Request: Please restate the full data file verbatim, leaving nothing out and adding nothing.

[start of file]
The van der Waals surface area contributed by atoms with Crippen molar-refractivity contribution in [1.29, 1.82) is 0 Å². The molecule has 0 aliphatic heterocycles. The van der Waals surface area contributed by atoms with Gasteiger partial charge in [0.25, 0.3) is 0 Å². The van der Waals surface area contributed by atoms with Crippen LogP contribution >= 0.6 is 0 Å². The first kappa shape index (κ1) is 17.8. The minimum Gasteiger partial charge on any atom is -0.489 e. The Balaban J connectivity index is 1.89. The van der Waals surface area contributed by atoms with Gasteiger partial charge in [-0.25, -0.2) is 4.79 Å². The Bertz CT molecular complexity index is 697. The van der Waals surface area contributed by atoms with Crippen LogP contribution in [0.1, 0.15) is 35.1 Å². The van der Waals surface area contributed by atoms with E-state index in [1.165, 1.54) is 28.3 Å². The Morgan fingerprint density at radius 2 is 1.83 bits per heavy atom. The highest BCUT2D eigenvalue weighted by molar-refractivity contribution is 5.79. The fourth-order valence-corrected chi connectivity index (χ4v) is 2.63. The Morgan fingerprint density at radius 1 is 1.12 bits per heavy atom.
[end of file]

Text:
The van der Waals surface area contributed by atoms with Crippen molar-refractivity contribution in [1.29, 1.82) is 0 Å². The molecule has 0 aliphatic heterocycles. The van der Waals surface area contributed by atoms with Gasteiger partial charge in [0.25, 0.3) is 0 Å². The van der Waals surface area contributed by atoms with Crippen LogP contribution >= 0.6 is 0 Å². The first kappa shape index (κ1) is 17.8. The minimum Gasteiger partial charge on any atom is -0.489 e. The Balaban J connectivity index is 1.89. The van der Waals surface area contributed by atoms with Gasteiger partial charge in [-0.25, -0.2) is 4.79 Å². The Bertz CT molecular complexity index is 697. The van der Waals surface area contributed by atoms with Crippen LogP contribution in [0.1, 0.15) is 35.1 Å². The van der Waals surface area contributed by atoms with E-state index in [1.165, 1.54) is 28.3 Å². The Morgan fingerprint density at radius 2 is 1.83 bits per heavy atom. The highest BCUT2D eigenvalue weighted by molar-refractivity contribution is 5.79. The fourth-order valence-corrected chi connectivity index (χ4v) is 2.63. The Morgan fingerprint density at radius 1 is 1.12 bits per heavy atom.